Concluding Remarks We develop a model of neural networks to predict public corruption based on economic and political factors. We apply this model to the Spanish provinces in which corrupt cases have been uncovered by the media or have gone to trial. Unlike previous research, which is based on the perception of corruption, we use data on actual cases of corruption. The output of our model is a set of SOMs, which allow us to predict corruption in different time scenarios before corruption cases are detected. Our model provides two main insights. First, we identify some underlying economic and political factors that can result in public corruption. Taxation of real estate, economic growth, and an increase in real estate prices, in the number of deposit institutions, and the same party remaining in office for a long time seem to induce public corruption. Second, our model provides different time frameworks to predict corruption. In some regions, we are able to detect latent corruption long before it emerges (up to 3 years), and in other regions our model provides short-term alerts, and suggests the need to take urgent preventive or corrective measures. Given the connection we find between economic and political factors and public corruption, some caveats must be applied to our results. Our model does not mean that economic growth or a given party remaining in power causes public corruption but that the fastest growing regions or the ones ruled by the same party for a long time are the most likely to be involved in corruption cases. Economic growth per se is not a sign of corruption, but rather it increases the interactions between economic agents and public officers. Similarly, being in office too long might prove to be an incentive for creating a network of unfair relations between politicians and economic agents. In addition, more competitive markets may induce some agents to pay bribes in order to obtain public concessions or a better competitive position. These results are consistent with some research exploring the relation between economic growth and corruption (Kuo et al. 2002; Kaufman and Rousseeuw 2009; Chen et al. 2002). Since corruption remains a widespread global concern, a key issue in our research is the generalizability of our model and the proposed actions. We have used fairly common macroeconomic and political variables that are widely available from public sources in many countries. In turn, our model can be applied to other regions and countries as well. Of course, the model could be improved if a country or region-specific factors were taken into account. Our approach is interesting both for academia and public authorities. For academia, we provide an innovative way to predict public corruption using neural networks. These methods have often been used to predict corporate financial distress and other economic events, but, as far as we are aware, no studies have yet attempted to use neural networks to predict public corruption. Consequently, we extend the domain of neural network application. For public authorities, we provide a model that improves the efficiency of the measures aimed at fighting corruption. Because the resources available to combat corruption are limited, authorities can use the early corruption warning system, which categorizes each province according to its corruption profile, in order to narrow their focus and better implement preventive and corrective policies. In addition, our model predicts corruption cases long before they are discovered, which enhances anticipatory measures. Our model can be especially relevant in countries suffering the severest corruption problems. In fact, European Union authorities are highly concerned about widespread corruption in certain countries. The study of new methodologies based on neural networks is a fertile field to be applied to a number of legal and economic issues. One possible direction for future research is to extend our model to the international framework and to take into account country-specific factors. Another application may be the detection of patterns of corruption and money laundering across different countries in the European Union.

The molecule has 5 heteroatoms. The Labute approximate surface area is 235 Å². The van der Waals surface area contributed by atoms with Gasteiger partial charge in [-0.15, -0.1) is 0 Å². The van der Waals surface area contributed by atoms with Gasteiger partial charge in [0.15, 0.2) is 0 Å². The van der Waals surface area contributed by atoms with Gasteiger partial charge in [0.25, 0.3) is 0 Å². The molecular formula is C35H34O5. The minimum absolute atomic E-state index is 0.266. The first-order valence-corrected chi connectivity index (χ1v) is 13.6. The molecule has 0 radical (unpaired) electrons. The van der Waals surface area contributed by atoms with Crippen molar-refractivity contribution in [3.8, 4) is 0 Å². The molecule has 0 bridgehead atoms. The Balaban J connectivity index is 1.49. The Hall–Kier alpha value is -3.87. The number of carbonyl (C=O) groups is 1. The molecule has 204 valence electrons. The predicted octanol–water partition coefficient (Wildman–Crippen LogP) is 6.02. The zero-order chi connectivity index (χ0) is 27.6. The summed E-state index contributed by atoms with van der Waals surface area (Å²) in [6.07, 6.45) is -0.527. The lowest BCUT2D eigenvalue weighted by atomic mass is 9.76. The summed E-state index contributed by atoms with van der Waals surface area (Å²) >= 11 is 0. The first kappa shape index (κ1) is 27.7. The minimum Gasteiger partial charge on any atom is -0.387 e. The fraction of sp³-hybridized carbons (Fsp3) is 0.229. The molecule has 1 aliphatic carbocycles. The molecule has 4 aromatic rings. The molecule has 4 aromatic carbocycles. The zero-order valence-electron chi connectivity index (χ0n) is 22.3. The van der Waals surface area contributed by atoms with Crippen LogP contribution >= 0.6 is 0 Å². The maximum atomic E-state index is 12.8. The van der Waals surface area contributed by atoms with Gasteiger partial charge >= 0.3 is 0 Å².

Por mais que a análise exploratória de dados ocupe um espaço muito grande em relação em problemas de ciência de dados, os métodos de aprendizado não-supervisionados ainda tem o seu valor, mesmo que nas comunidades científicas e profissionais pouco se fala sobre esse tema com a mesma recorrência dos métodos preditivos.